Another policy module (sefosexports) is required to grant the kernel NFS server access to the file types being exported. The set of types allowed for export is fairly minimal, by default. It includes the following types:
- Read-Only Directories
- mnt_t - The NFS server requires at least read access to the parent directories of an exported directory. In the demonstration /mnt/export/home is exported, and as /mnt is of type mnt_t, read only access is required.
- home_root_t - This is the type of /home (and /mnt/export/home as it is /home via a local bind mount). In the demonstration user creation (and thus the creation of their home directories) is performed locally on the NFS server, so read-only and not read-write access is required by the NFS server.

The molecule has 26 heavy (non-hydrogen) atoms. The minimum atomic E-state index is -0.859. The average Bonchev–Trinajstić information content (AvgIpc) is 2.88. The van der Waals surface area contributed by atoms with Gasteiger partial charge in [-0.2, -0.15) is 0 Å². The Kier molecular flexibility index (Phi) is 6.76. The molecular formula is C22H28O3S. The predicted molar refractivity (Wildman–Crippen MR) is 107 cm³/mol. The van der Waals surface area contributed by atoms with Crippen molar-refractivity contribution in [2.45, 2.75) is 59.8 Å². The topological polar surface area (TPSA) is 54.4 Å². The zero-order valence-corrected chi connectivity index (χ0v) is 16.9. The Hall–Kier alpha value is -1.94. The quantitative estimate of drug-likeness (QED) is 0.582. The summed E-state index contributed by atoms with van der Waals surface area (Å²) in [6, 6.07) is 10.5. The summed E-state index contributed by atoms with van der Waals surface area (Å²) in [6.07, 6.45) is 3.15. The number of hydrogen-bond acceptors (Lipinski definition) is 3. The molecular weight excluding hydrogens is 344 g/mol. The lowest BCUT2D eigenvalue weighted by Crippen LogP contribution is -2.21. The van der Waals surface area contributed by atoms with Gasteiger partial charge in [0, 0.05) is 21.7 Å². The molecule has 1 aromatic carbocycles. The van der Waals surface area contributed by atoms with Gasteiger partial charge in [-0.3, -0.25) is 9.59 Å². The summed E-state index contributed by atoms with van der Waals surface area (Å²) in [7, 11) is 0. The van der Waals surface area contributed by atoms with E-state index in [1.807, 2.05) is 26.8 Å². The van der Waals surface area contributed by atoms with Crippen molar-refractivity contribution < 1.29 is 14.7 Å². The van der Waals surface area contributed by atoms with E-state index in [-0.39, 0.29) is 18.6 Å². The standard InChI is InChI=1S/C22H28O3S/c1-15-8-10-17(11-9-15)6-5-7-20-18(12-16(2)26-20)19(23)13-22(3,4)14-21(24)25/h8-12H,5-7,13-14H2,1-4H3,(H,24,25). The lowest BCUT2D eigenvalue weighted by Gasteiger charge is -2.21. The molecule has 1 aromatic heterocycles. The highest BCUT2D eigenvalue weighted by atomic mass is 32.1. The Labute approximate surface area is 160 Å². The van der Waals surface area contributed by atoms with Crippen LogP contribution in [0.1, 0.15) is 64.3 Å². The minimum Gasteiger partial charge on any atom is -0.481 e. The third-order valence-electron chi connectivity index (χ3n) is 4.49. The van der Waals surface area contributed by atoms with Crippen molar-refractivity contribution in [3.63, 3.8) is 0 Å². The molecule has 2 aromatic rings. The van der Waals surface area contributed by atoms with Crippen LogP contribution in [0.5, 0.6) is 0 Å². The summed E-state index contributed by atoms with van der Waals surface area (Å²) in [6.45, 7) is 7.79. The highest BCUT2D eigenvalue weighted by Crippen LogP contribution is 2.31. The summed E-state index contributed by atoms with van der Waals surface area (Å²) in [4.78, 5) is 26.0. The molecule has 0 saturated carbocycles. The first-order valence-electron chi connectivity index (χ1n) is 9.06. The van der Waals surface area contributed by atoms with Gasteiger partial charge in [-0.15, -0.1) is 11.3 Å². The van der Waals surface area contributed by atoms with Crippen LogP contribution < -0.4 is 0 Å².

- Read-Write Directories and Files
- user_home_t - User files are by default of type user_home_t. Read-write access is required for remote users to create and manage files.
The client SELinux policy is a stock Fedora policy package. Three booleans are enabled to allow Kerberos, NFS and RPC GSSD to function properly. The three SELinux booleans are:
- allow_kerberos - required for client-side Kerberos to function properly
- allow_gssd_read_tmp - required for RPC GSSD to read cached Kerberos credentials in /tmp (for passing credentials between NFS client and server)
- use_nfs_home_dirs - allow home directories (/home) to be mounted via NFS
 Under the hood
Once the demo is setup, what happens when a user logs in?